A blob-carrying transaction contains two new fields that a typical Ethereum transaction does not:
a bid that defines how much the transaction submitter is willing to pay to have their blob-carrying transaction included in a block (max_fee_per_blob_gas), and
a list of references to the blobs included in the transaction (blob_versioned_hashes).
Notably, the blob-carrying transaction doesn’t actually include the blob data; only a reference to it in the blob_versioned_hashes field (item 2 above). Technically, this reference is a hash of a KZG commitment to the blob, but for our purposes, it's sufficient to think of this as a fingerprint that is unique to each blob and that can be used to tie each blob to a blob-carrying transaction.
Since only this reference to each blob exists within a given block, the L2 transactions contained in each blob are not, and can not be, executed by Ethereum’s execution layer (aka, the EVM). This is the reason why blob data of a given size (128KB per blob) can be posted to Ethereum by a rollup sequencer more cheaply than regular Ethereum calldata of similar size - blob data does not need to be re-executed by the Layer 1 (Ethereum, in this case). The actual data that makes up each blob is circulated and stored exclusively on Ethereum’s consensus layer (i.e. beacon nodes), and only for a limited period of time (4096 epochs, or ~18 days).
Technically, blobs are vectors of data that are made up of 4096 field elements, with each field element being 32 bytes in size. Blobs are constructed in this way so that we can create the succinct cryptographic references to them that are found in blob-carrying transactions, and so that blobs can be represented as polynomials. Representing blobs as polynomials allows us to apply some clever mathematical tricks - namely, erasure coding and data availability sampling – that ultimately reduce the amount of work each Ethereum consensus node must perform to verify the data in a blob. A full explanation of the mathematics that enable all of this is out of scope for this post, but Domothy’s Blockspace 101 article provides an accessible starting point.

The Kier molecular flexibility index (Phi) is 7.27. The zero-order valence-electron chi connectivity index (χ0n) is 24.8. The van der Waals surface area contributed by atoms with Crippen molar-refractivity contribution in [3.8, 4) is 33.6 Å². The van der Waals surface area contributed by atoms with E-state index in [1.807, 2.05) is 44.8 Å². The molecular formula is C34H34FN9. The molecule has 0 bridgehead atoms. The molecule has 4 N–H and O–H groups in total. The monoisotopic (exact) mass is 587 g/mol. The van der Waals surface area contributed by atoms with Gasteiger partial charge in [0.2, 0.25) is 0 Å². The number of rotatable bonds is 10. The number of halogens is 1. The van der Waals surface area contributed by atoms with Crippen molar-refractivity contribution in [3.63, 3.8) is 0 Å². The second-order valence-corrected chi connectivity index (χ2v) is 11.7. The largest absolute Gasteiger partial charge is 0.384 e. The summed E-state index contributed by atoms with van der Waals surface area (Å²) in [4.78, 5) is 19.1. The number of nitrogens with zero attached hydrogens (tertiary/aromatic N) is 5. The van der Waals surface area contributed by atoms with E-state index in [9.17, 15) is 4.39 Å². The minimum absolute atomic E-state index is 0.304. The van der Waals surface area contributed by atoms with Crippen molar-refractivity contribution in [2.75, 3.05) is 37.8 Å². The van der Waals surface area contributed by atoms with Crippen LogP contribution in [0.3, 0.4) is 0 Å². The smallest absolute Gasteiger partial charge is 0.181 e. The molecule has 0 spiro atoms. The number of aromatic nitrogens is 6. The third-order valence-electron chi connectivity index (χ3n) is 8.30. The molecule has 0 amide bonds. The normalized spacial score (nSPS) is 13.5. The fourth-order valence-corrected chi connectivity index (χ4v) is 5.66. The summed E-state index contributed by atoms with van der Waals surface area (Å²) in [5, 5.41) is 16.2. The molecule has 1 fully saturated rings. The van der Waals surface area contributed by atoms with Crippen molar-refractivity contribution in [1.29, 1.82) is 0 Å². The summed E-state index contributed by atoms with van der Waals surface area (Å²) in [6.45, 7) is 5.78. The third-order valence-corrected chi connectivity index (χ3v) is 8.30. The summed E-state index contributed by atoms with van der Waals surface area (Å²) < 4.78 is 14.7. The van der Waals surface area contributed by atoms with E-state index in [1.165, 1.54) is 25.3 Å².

Making Use of the Blob
How will rollup sequencers make use of blobs?
Ultimately, rollup sequencers need to post some data to Ethereum mainnet. Today, they do this by posting batched transaction data as Ethereum calldata, which is an arbitrary data type and can be quite expensive. After EIP-4844 is implemented, rather than submitting their data to mainnet as calldata, rollup sequencers can sign and broadcast the new, “blob-carrying” transaction type and achieve the same goal - having their data posted to, and therefore secured by, Ethereum mainnet.
EIP-4844’s New Precomplies